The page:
If you’ve read Mike’s scary post describing how click fraud “zombies” could inflict massive amounts of click fraud, without being detected, you’ll appreciate his “Twelve Ways of Click Fraud” (sung to the tune of 12 days of Christmas, how festive!).


The 12 Ways of Click Fraud

     This week while humming along to the 12 days of Christmas, I counted 12 reasons to question Google’s estimate of only 2% click fraud.

     1. Google earned $ 1.52 per month last quarter for every internet user over the age of 4 that use the internet 1 day a month (109 million)  Less than 50% of internet users use the Google search engine.  When you consider that many users do not click on PPC ads at all, the ones who do must click on a larger number.

     2.  There are many other things occupying the time of internet users besides search.  Video has become very popular and in the first year of’s life, over 9,000 years of video had been watched.  Email, Instant Messaging and sites like MySpace would also take time away from clicking on a PPC link.

     3.  I question the steady increase in PPC revenue quarter over quarter.  Other forms of internet advertising have always experienced a drop in interest over time.  One of the main reasons I don’t click on PPC ads is because I find them to be ineffective.  Any that I have clicked on turned out to be disappointing.

First Look: StumbleUpon Announces New Video Surfing Site, StumbleVideo

If you’re familiar with StumbleUpon, the web surfing toolbar, you’ve probably spent countless hours hitting the “stumble” button and discovering sites that are eerily tailored towards your taste.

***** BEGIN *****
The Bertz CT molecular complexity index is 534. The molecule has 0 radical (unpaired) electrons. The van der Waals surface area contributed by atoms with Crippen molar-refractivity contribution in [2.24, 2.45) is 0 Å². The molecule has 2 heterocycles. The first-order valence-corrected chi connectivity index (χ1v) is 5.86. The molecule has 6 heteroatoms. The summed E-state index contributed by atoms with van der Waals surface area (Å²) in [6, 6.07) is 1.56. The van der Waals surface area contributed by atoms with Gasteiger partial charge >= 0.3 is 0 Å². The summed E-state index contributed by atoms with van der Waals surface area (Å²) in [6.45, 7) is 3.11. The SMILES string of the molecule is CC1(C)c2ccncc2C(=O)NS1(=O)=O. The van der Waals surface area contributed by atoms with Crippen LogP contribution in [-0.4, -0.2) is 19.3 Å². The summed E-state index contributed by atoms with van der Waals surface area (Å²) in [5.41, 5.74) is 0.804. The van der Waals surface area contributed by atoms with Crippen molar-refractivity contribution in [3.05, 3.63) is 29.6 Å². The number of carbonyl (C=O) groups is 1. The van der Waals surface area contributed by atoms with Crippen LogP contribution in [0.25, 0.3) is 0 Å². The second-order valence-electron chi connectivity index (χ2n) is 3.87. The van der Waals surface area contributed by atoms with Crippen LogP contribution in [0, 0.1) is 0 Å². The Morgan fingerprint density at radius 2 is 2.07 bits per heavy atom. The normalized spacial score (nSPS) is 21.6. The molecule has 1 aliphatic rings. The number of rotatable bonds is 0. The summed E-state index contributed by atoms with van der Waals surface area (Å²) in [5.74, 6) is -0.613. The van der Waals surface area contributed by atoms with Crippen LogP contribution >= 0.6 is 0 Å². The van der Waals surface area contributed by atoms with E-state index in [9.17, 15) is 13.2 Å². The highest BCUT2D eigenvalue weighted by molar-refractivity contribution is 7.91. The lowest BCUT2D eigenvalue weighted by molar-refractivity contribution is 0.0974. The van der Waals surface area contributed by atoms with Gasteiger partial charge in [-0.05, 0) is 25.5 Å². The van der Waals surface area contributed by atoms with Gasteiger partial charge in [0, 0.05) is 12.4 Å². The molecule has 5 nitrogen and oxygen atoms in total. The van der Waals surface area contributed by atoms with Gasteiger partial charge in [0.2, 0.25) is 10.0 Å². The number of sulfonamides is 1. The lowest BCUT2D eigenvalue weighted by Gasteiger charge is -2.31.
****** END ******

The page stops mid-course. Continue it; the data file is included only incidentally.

Taking that same concept, StumbleUpon has launched StumbleVideo, a web site that allows visitors to “surf” video content from MySpace, Google Video and YouTube, using the same technology used by the popular toolbar.

Earlier this week, I had a chance to sit down with StumbleUpon’s VP of Marketing, David Feller, and get a sneak peak at the new service. Unfortunately for me, it’s equally as addictive as the toolbar, and now I fear I’ll waste many afternoon hours viewing content that matches my interests.

For those of you not familiar with StumbleUpon, it’s a fast growing community founded in 2001, with 1.6 million people “Stumbling” roughly 4 million times each day. When joining, users select topics of interest and then asked to rate web sites presented to them, with a “thumbs-up” or “thumbs-down”. Users can also share their favorites, view their friends’ content, tag and submit new web pages.

With the launch of StumbleVideo, the company is betting that people will enjoy discovering new videos in the very same way, and spend even more time “channel surfing”. “People demand instant access to online video content that’s personally gratifying, and they don’t want to spend all day looking for it. That’s where StumbleUpon fits in,” says Feller. “StumbleVideo allows people to discover great videos they would likely never find using traditional keyword searches. The experience is like channel surfing through video content that is laser-targeted to your tastes.”

Is it Safe to Upgrade to Firefox 2?

I’ve not yet upgraded to Firefox 2 and would love to hear your feedback before I do. In light of all the horror stories surrounding those that upgraded to IE7, I want to make sure things are all clear with FF2.

I’d heard Firefox 2 did some weird things when first launched – not loading pages – but is it safe now?

Please leave a comment or a vote.